Here are reflections offered by the Rector (in reverse chronological order)
The ‘parables of the Kingdom’ in our Gospel give us a timely reminder that the initiative is God’s, and the action is God’s. The first two – the mustard seed and the yeast – point to a persistent weed and an irrepressible fungus which simply get on and grow, whether you want them to or not. Nothing could stop God sending Jesus to live amongst us; nothing could stop the growth of Christian faith, and nothing will deter God’s action in the future, though it may take forms that are surprising and unexpected to us.
The second two parables – about selling everything for the treasure and the pearl – describe the kind of action God takes. Jesus prized humanity, however ‘feeble’ our frame (as the hymn puts it), and gave everything he had for us. The word used in today’s gospel for ‘bought’ means ‘redeemed’; we were redeemed for the price of Jesus’ life, because he counted us – even us – to be a treasure and a pearl of great price. God’s kingdom comes at a price that love is willing to pay.
In the face of such dedicated, persistent love and purpose, our own home-grown ideas and plans of how to ‘bring about the Kingdom of God on earth’ are misplaced. Solomon got it right when he did not ask for what he thought would be most useful, but simply for wisdom to know God’s will for his people. The Kingdom of justice, compassion, and peace will be God’s gift to us, not our own achievement.
May we commit ourselves to follow God’s lead, wherever it might take us and whatever it might cost.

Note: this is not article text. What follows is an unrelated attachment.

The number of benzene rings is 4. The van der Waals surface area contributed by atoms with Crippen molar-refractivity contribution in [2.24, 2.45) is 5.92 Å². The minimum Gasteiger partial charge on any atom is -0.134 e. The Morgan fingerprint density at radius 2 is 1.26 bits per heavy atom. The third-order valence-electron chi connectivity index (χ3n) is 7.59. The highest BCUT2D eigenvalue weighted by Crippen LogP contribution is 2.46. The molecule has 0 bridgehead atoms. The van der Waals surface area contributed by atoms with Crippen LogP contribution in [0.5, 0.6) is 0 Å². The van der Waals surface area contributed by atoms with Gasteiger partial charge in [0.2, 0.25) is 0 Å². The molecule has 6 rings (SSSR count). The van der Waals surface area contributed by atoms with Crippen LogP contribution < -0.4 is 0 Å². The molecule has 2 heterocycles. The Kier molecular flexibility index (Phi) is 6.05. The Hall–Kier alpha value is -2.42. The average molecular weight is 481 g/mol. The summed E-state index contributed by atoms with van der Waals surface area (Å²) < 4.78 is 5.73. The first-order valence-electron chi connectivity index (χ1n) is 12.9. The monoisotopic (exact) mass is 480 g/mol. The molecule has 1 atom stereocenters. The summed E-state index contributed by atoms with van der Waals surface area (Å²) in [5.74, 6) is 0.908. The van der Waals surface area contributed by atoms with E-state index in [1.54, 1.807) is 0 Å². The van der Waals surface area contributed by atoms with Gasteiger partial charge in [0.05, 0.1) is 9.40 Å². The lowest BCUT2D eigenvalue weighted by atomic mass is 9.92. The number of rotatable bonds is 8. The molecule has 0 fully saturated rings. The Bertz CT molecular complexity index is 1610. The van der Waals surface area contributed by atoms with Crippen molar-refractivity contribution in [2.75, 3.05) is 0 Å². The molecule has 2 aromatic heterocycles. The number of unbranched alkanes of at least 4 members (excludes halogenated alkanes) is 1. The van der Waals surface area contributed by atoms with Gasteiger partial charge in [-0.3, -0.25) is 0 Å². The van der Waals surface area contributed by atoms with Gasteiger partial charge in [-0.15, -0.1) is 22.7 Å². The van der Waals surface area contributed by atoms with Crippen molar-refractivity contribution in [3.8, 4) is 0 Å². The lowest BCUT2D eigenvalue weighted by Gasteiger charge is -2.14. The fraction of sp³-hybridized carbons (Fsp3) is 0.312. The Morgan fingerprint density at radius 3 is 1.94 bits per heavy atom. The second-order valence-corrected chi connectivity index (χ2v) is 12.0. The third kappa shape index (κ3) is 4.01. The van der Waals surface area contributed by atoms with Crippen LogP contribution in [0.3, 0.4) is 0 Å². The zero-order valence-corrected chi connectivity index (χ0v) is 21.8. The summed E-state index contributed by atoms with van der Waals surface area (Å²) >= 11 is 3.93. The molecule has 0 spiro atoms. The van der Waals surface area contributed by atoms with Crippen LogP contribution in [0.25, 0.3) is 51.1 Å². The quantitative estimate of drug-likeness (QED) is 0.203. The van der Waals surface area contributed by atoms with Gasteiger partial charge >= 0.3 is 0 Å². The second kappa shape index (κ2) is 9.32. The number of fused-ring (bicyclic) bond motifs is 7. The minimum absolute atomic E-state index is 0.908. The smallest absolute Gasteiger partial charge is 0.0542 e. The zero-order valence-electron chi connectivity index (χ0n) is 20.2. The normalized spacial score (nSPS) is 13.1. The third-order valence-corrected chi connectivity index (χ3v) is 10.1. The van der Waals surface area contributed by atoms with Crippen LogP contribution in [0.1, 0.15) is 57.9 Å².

Reflection for Pentecost 7 19 July 2020 Romans 8:14-25 and Matthew 13:24-30
Jesus tells a parable of a farmer who sowed good seed in his field and then found weeds growing up amongst them, sown by an enemy. He was faced with a real dilemma: remove the weeds and risk damaging the good seed, or let them grow together and risk damaging the crop? There are many times in our lives when we may be faced with choices to which there is no clear and easy answer. For Jesus too, in his deep humanity, there were complex situations: do I expel Judas from the Twelve or allow him to stay for the time being? Do I escape from Gesthemane or allow my arrest?
Reflection for Pentecost 6 12 July 2020 Isaiah 55:10-13 and Matthew 13:1-9, 18-23
Reflection for Pentecost 5 5 July 2020 Romans 7: 14-25 and Matthew 11:16-19; 28-30
We groan, and try, and fail again,
We cannot come – we are but men,
Come Thou to us, O Lord.
Come Thou and find us.
Shepherd of the sheep,
We cannot come to Thee.
It is so dark.
I hear a voice that sounds across the sea.
(for full text see https://webfiles.acu.edu/departments/Library/HR/restmov_nov11/www.mun.ca/rels/restmov/texts/dasc/TUB.HTM#Page60 )
Reflection for Feast of St Peter 28 June 2020 Acts 12:1-11 and Matthew 16:13-19
Long my imprisoned spirit lay,
Fast bound in sin and nature’s night;
Thine eye diffused a quick’ning ray—
I woke, the dungeon flamed with light;
My chains fell off, my heart was free,
I rose, went forth, and followed Thee.
Reflection for Pentecost 3 21st June 2020 Romans 6:1-11 and Matthew 10:24-31
Reflection for Pentecost 2 14 June 2020 Romans 5:1-8 and Matthew 9:35-38; 10:5-8